c. Tracer diagnostics
For the tracer diagnostics in the idealized model, each domain spans π/8 radians of latitude and two vertical levels (about 100 hPa). Figure 3 shows the time mean and zonal mean of the 28 tracer fields obtained from the idealized GCM. These fields indicate the transport pathways that air parcels take between one instance of saturation and the next. Some tracers have significant values outside of their associated subdomains, while others do not. In most of the tracer fields, the location of the associated subdomain is easily seen as a concentrated, well-defined zone of relatively high tracer concentration.
The equatorial tracers have large values within their own subdomains, but nearly vanish elsewhere. The tracer fields from the upper subtropical and midlatitude troposphere, in contrast, have prominent sloping plumes of nonzero tracer concentration that descend almost to the surface, while the tracers from the lower subtropical troposphere have very low values everywhere.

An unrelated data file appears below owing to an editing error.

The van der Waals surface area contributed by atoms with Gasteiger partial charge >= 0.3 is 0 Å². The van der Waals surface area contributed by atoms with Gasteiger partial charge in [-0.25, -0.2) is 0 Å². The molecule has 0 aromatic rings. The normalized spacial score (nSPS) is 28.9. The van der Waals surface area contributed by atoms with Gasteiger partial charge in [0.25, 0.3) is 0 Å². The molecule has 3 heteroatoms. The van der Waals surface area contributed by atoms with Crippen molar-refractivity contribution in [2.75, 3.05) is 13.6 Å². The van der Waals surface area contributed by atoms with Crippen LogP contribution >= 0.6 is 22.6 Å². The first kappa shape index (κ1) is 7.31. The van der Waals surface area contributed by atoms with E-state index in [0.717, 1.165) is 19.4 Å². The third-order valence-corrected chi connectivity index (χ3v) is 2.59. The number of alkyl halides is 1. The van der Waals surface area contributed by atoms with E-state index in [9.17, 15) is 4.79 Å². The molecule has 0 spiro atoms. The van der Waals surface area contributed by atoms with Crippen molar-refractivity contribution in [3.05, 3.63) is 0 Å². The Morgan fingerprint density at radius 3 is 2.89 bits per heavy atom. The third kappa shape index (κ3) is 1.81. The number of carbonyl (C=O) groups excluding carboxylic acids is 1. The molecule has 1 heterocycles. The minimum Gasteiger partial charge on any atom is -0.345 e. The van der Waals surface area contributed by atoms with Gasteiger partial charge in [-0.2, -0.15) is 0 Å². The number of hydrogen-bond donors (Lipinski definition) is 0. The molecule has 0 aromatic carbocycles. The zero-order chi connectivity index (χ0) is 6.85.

These results suggest a relatively straightforward physical interpretation in terms of interactions between the meridional overturning circulation and transport along isentropic surfaces (see Fig. 2). In general, air is saturated by adiabatic cooling during ascent in the overturning circulation. Because the air in the deep Tropics remains saturated throughout its ascent, the equatorial tracers are mostly confined to their respective subdomains; as soon as the air ascends into the next subdomain, it is saturated again, thus resetting the tracers associated with the other subdomains.